(or expressed) desire” that he should get himself to the altar. But he found it impossible to imagine a conjugal future, though he added that if he were to describe the grounds of his conviction she would think him “dismally theoretic.” Isabel too is theoretic, but James’s reasons are not his character’s. Nor are they so fully developed. One’s attitude to marriage, he argues, is a part of one’s attitude toward life itself, and if he were to wed, he “should be guilty in my own eyes of an inconsistency—I should pretend to think just a little better of life than I really do.” On a first glance that statement looks wise, almost stoic in its elevation, and yet it explains less than it seems to. James doesn’t go on to specify the nature of his disenchantment, and instead throws up a distancing barrier of charm. His view of life is sanguine enough, and after all, an “amiable bachelor” has his social uses. Yet I can’t quite dismiss his words as a piece of pleasant blinding chatter, and one phrase stops me short. For he adds that his opinion of life, with all its consequences, “doesn’t involve any particular injustice to anyone, least of all to myself.”

t’s always dangerous to draw inferences about a writer’s life from his fiction, his fiction from his life. Still, a look at one of James’s tales can help us understand the choice he had made, and the possible nature of that injustice. Soon after finishing the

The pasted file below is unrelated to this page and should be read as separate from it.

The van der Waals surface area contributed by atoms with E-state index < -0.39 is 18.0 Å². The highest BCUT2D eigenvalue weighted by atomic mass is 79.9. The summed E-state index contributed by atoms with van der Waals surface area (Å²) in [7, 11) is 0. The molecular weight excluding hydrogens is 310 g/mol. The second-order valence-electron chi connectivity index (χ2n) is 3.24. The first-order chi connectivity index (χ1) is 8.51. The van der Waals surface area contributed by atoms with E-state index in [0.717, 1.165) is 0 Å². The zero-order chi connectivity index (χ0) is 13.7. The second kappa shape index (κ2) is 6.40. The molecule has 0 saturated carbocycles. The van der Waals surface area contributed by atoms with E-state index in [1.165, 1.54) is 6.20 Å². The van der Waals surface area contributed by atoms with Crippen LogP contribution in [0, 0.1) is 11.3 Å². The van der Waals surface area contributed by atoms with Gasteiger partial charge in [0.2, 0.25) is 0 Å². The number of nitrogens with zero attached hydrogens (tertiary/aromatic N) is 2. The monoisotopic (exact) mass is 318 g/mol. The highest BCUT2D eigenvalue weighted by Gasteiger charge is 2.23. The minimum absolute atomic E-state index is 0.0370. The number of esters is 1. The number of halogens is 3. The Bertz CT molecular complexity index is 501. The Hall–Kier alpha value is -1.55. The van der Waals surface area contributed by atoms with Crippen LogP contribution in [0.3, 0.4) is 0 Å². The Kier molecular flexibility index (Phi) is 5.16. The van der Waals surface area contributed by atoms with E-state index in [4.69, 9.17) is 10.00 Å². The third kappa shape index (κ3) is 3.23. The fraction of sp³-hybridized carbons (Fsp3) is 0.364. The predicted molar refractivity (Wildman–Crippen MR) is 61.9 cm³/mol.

he began a series of stories about the lives of writers and artists. Some dealt with the costs of fame, others examined the nature of artistic illusion, and still more probed the relation between life and art, asking how one’s actions in one sphere affect one’s fortunes in the other. Despite their individual variations, they comprise a unified body of work, and in the history of James’s short fiction they fill the years between the international stories of his early career and such late tales of the uncanny as “The Jolly Corner.” James may have been suspicious of George Eliot’s moralized fables, but he was far from immune to such fables himself, and these middle-period works all have a didactic streak. They draw pictures as a way to explore a set of propositions about art and life and the relation between them, and they have always been taken as parables about James’s own work and career. The 1888 “Lesson of the Master” has in particular been read as a tale about his own sense of dedication, for it turns on the advice an older writer gives to a younger one: don’t marry, not if you care for your art. And James himself colluded in giving the piece its explanatory force; he did not discourage the younger writers who at the start of the twentieth century began to call him “Master.”